Verities 1: Karenia brevis's potent partners in marine toxicology.

DecobroderTrifle The corpus of my study reveals how consequences matter.

"The irony of the inverse relationship between phosphorus and algal toxicity is not lost on the researchers. In a modern-day catch-22, excess nutrients like phosphorus and nitrogen play key roles in fueling algal growth and harmful algal bloom development. As bloom density increases, cells use up the available nutrients such as phosphorus. This slows the growth of Karenia brevis (formerly known as Gymnodinium breve) cells, causing them to become more toxic. Previous research conducted by Hardison, a NOAA oceanographer who received his Ph.D. from NC State, showed similar effects when nitrogen was the limiting nutrient.

'We believe the findings will be useful to help model future toxic algal blooms and how harmful they'll be' Hardison said."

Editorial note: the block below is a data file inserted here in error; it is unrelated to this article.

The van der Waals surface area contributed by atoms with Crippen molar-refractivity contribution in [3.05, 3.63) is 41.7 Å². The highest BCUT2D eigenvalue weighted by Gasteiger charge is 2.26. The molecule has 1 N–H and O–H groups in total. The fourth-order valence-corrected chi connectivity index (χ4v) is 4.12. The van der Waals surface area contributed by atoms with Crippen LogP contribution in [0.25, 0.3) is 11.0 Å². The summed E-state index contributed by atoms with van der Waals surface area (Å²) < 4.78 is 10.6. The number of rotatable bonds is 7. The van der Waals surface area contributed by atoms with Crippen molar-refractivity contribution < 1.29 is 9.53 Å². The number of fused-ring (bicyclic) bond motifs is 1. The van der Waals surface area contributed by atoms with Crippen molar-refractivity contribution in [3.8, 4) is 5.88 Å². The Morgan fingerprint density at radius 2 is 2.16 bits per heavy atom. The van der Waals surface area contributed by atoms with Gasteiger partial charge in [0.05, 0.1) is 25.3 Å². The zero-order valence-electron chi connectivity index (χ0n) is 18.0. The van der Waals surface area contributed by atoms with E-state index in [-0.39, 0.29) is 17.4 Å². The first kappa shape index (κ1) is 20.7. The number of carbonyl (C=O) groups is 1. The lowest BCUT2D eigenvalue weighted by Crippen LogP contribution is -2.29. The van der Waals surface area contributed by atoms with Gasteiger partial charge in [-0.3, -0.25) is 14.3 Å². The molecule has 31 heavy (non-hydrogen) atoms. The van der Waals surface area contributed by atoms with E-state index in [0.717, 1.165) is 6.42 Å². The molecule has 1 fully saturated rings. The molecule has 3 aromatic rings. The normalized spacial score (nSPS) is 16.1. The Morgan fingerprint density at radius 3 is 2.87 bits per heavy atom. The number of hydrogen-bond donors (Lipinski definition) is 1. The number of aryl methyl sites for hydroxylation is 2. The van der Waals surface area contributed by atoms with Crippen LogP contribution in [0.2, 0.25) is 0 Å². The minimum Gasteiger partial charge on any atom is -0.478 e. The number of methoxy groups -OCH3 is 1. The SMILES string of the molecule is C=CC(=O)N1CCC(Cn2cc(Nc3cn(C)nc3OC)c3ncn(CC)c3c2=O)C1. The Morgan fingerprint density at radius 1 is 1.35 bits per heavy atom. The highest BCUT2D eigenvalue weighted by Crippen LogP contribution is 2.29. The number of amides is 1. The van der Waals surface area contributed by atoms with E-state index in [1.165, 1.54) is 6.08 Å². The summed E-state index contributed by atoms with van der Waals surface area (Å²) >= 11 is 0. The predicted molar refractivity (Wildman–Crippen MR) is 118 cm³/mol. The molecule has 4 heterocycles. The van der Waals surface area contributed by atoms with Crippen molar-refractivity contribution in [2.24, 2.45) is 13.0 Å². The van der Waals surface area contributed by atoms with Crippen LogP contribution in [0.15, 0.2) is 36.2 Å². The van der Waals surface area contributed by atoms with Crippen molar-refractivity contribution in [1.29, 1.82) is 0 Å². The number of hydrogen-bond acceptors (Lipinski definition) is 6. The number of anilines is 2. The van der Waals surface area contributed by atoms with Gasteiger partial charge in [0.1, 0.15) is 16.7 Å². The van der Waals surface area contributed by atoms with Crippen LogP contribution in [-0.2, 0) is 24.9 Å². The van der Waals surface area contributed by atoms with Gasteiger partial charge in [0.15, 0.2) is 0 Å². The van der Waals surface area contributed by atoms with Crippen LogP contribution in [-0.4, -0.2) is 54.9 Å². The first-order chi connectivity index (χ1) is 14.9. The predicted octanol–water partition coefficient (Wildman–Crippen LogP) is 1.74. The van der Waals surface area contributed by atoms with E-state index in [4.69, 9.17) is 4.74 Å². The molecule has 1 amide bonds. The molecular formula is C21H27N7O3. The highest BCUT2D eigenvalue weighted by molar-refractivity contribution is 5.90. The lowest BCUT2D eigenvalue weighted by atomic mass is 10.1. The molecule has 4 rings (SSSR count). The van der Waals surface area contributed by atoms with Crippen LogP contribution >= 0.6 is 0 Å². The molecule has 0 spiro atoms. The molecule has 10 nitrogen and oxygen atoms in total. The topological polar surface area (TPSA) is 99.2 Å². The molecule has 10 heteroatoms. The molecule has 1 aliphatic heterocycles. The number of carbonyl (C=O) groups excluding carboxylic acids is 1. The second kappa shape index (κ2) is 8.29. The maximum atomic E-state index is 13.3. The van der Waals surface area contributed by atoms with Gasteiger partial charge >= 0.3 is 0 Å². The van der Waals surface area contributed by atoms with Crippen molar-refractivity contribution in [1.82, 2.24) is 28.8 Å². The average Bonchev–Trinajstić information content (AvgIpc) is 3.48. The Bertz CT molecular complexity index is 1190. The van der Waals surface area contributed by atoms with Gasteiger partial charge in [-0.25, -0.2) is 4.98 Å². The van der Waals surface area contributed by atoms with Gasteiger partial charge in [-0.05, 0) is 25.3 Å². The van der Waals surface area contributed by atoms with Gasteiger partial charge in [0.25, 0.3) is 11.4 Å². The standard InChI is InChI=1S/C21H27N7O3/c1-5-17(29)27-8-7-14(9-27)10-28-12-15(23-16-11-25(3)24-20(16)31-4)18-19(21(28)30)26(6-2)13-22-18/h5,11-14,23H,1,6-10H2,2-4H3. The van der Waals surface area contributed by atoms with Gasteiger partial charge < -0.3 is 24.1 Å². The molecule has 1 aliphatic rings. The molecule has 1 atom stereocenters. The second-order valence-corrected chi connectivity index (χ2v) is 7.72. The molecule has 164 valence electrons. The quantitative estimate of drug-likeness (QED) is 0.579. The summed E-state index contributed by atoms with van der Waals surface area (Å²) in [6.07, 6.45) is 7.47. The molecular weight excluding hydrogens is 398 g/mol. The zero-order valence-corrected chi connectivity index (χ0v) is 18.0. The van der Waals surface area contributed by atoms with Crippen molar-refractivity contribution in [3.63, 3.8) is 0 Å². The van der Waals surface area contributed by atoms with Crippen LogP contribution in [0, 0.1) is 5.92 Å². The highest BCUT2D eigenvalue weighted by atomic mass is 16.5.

I doubt assurances that we know how to manage fisheries; we do not really understand or comprehend the world with any sophistication.

A recent east coast study and a four year old study in California reveal that phosphorus pollution, upwelling, and spring blooms of phytoplankton can become a volatile mixture of neurotoxins for reasons we are only beginning to comprehend.


dinoflagellate bloom | bacterial predators | sources

Mar. 12, 2013 — "When Gulf of Mexico algae don't get enough nutrients, they focus their remaining energy on becoming more and more poisonous to ensure their survival, according to a new study by scientists from North Carolina State University and the National Oceanic and Atmospheric Administration.

The study shows that harmful and ubiquitous Karenia brevis algae, which cause red tide blooms across the Gulf of Mexico, become two to seven times more toxic when levels of phosphorus, a major algal nutrient found in fertilizers and human waste, are low. Like wearing a suit of armor, producing highly toxic cells allows the algae to defend themselves against opportunistic waterborne grazers like zooplankton.

Red tide blooms in the Gulf are linked to fish kills and other ecological and economic damage in the region, and are also linked to respiratory ailments in humans.